The fact that anger can have adverse effects on behavior is evident. When people get angry, they behave in ways that they normally would not do. So, anger seems to impair or even block rational thinking.
New experimental research by Gable, Poole, and Harmon-Jones (2015), published in the Journal of Personality and Social Psychology, supports the idea that anger impairs rational thinking. More specifically, anger narrows people’s cognitive scope (i.e., attention and thinking).
When the cognitive scope is narrowed, then everything, expect for the object that evoked the anger, is shut out temporarily. Therefore, a narrow cognitive scope undermines people’s cognitive control and rational thinking.
As a result, people may do things that they normally would not do. As the authors put it:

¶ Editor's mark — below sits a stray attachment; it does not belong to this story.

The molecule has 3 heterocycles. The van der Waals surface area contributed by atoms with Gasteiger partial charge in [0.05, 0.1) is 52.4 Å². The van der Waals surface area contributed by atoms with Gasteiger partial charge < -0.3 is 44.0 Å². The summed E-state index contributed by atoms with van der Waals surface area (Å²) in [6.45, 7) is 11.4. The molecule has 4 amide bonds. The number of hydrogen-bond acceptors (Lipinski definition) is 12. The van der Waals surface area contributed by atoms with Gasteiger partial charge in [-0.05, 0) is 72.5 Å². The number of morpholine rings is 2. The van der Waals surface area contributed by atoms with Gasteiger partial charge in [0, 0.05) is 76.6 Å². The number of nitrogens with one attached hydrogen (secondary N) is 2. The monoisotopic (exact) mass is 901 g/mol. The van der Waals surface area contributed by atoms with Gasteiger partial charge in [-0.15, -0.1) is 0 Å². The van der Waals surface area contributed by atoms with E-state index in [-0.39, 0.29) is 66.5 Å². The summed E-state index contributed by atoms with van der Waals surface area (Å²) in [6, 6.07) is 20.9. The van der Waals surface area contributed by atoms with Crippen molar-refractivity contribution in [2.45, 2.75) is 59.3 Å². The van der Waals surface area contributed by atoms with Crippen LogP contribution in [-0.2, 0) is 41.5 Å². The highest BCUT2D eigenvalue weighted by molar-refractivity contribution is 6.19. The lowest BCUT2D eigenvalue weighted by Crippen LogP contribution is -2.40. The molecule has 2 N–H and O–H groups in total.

“The narrowed cognitive scope associated with anger makes it less likely that angry individuals will see alternative ways of addressing the problem that caused the anger.” (p. 171).
Also, this research supports the “motivational intensity model”, which posits that motivational intensity per se narrows cognitive scope.
Motivational intensity is defined as: “The strength of the tendency to either approach a positive situation or event or to move away from a negative situation or event.” (Harmon-Jones et al., 2013).
Feelings which have a high motivational intensity are, for example, stress, desire, fear and disgust. Feelings which have a low motivational intensity are, for example, gratitude, amusement and sadness.
Emotions with a high motivational intensity affect people’s cognitive scope negatively. Evidence shows that both positive emotions (e.g., desire) and negative emotions (e.g., anger, fear, disgust) show this pattern.
Interestingly, experimental research shows that emotions with a low motivational intensity, both positive and negative ones, broaden people’s cognitive scope (Harmon-Jones et al., 2013).
So, whether your cognitive scope is narrowed or broadened depends on the motivational intensity of your emotions.
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